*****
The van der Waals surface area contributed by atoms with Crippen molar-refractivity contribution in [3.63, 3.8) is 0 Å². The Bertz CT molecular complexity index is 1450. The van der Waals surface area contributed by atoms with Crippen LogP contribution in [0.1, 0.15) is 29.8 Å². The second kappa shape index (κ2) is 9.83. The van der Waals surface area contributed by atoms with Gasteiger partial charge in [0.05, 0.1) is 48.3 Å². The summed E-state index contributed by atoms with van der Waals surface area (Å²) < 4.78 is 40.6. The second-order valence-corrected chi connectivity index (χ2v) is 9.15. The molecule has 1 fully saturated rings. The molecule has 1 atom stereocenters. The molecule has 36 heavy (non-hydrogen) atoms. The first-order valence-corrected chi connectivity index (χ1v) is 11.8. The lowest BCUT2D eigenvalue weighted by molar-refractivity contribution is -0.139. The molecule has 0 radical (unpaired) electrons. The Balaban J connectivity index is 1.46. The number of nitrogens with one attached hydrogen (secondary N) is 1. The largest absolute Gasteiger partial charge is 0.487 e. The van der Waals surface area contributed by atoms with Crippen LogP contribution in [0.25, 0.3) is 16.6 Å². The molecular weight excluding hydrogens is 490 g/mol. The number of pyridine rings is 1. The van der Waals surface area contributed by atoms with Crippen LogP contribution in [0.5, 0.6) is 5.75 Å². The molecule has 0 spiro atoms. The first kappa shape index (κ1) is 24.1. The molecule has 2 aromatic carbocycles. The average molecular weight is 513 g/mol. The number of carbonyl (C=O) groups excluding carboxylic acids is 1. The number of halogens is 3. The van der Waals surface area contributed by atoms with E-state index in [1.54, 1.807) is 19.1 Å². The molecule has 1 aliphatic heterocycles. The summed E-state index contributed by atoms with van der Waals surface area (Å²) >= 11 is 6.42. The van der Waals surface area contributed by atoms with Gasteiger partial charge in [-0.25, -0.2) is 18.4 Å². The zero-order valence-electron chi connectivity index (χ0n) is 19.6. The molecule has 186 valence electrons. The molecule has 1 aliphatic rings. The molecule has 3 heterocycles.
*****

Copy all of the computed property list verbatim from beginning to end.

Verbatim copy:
The van der Waals surface area contributed by atoms with Crippen molar-refractivity contribution in [3.63, 3.8) is 0 Å². The Bertz CT molecular complexity index is 1450. The van der Waals surface area contributed by atoms with Crippen LogP contribution in [0.1, 0.15) is 29.8 Å². The second kappa shape index (κ2) is 9.83. The van der Waals surface area contributed by atoms with Gasteiger partial charge in [0.05, 0.1) is 48.3 Å². The summed E-state index contributed by atoms with van der Waals surface area (Å²) < 4.78 is 40.6. The second-order valence-corrected chi connectivity index (χ2v) is 9.15. The molecule has 1 fully saturated rings. The molecule has 1 atom stereocenters. The molecule has 36 heavy (non-hydrogen) atoms. The first-order valence-corrected chi connectivity index (χ1v) is 11.8. The lowest BCUT2D eigenvalue weighted by molar-refractivity contribution is -0.139. The molecule has 0 radical (unpaired) electrons. The Balaban J connectivity index is 1.46. The number of nitrogens with one attached hydrogen (secondary N) is 1. The largest absolute Gasteiger partial charge is 0.487 e. The van der Waals surface area contributed by atoms with Crippen LogP contribution in [0.25, 0.3) is 16.6 Å². The molecular weight excluding hydrogens is 490 g/mol. The number of pyridine rings is 1. The van der Waals surface area contributed by atoms with Crippen LogP contribution in [0.5, 0.6) is 5.75 Å². The molecule has 0 spiro atoms. The first kappa shape index (κ1) is 24.1. The molecule has 2 aromatic carbocycles. The average molecular weight is 513 g/mol. The number of carbonyl (C=O) groups excluding carboxylic acids is 1. The number of halogens is 3. The van der Waals surface area contributed by atoms with E-state index in [1.54, 1.807) is 19.1 Å². The molecule has 1 aliphatic heterocycles. The summed E-state index contributed by atoms with van der Waals surface area (Å²) >= 11 is 6.42. The van der Waals surface area contributed by atoms with Gasteiger partial charge in [-0.25, -0.2) is 18.4 Å². The zero-order valence-electron chi connectivity index (χ0n) is 19.6. The molecule has 186 valence electrons. The molecule has 1 aliphatic rings. The molecule has 3 heterocycles.